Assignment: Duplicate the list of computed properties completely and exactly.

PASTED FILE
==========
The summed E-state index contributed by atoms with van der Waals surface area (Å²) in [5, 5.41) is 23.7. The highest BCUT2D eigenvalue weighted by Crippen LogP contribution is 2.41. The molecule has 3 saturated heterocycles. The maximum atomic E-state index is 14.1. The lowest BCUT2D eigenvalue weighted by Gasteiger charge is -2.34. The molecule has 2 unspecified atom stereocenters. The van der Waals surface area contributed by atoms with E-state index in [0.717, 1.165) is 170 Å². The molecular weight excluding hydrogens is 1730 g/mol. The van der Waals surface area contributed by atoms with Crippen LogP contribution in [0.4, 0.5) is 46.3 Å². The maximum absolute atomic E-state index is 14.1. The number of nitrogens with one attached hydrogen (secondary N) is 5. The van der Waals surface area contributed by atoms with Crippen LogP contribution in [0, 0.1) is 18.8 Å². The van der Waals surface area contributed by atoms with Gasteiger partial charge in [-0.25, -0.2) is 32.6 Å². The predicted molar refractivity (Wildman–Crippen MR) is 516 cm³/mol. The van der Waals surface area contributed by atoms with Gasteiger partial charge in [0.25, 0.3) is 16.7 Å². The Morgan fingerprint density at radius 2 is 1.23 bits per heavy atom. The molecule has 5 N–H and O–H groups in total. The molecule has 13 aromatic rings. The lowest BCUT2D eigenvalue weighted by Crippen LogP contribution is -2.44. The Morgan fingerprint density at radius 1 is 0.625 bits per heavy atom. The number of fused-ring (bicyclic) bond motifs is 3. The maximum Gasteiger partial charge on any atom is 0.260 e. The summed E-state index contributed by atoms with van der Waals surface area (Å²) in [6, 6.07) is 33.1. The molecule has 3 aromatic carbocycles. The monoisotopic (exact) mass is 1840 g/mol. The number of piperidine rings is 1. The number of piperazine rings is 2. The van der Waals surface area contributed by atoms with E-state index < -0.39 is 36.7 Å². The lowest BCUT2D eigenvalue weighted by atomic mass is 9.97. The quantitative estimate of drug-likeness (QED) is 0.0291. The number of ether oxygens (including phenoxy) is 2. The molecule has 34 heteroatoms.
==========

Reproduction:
The summed E-state index contributed by atoms with van der Waals surface area (Å²) in [5, 5.41) is 23.7. The highest BCUT2D eigenvalue weighted by Crippen LogP contribution is 2.41. The molecule has 3 saturated heterocycles. The maximum atomic E-state index is 14.1. The lowest BCUT2D eigenvalue weighted by Gasteiger charge is -2.34. The molecule has 2 unspecified atom stereocenters. The van der Waals surface area contributed by atoms with E-state index in [0.717, 1.165) is 170 Å². The molecular weight excluding hydrogens is 1730 g/mol. The van der Waals surface area contributed by atoms with Crippen LogP contribution in [0.4, 0.5) is 46.3 Å². The maximum absolute atomic E-state index is 14.1. The number of nitrogens with one attached hydrogen (secondary N) is 5. The van der Waals surface area contributed by atoms with Crippen LogP contribution in [0, 0.1) is 18.8 Å². The van der Waals surface area contributed by atoms with Gasteiger partial charge in [-0.25, -0.2) is 32.6 Å². The predicted molar refractivity (Wildman–Crippen MR) is 516 cm³/mol. The van der Waals surface area contributed by atoms with Gasteiger partial charge in [0.25, 0.3) is 16.7 Å². The Morgan fingerprint density at radius 2 is 1.23 bits per heavy atom. The molecule has 5 N–H and O–H groups in total. The molecule has 13 aromatic rings. The lowest BCUT2D eigenvalue weighted by Crippen LogP contribution is -2.44. The Morgan fingerprint density at radius 1 is 0.625 bits per heavy atom. The number of fused-ring (bicyclic) bond motifs is 3. The maximum Gasteiger partial charge on any atom is 0.260 e. The summed E-state index contributed by atoms with van der Waals surface area (Å²) in [6, 6.07) is 33.1. The molecule has 3 aromatic carbocycles. The monoisotopic (exact) mass is 1840 g/mol. The number of piperidine rings is 1. The number of piperazine rings is 2. The van der Waals surface area contributed by atoms with E-state index < -0.39 is 36.7 Å². The lowest BCUT2D eigenvalue weighted by atomic mass is 9.97. The quantitative estimate of drug-likeness (QED) is 0.0291. The number of ether oxygens (including phenoxy) is 2. The molecule has 34 heteroatoms.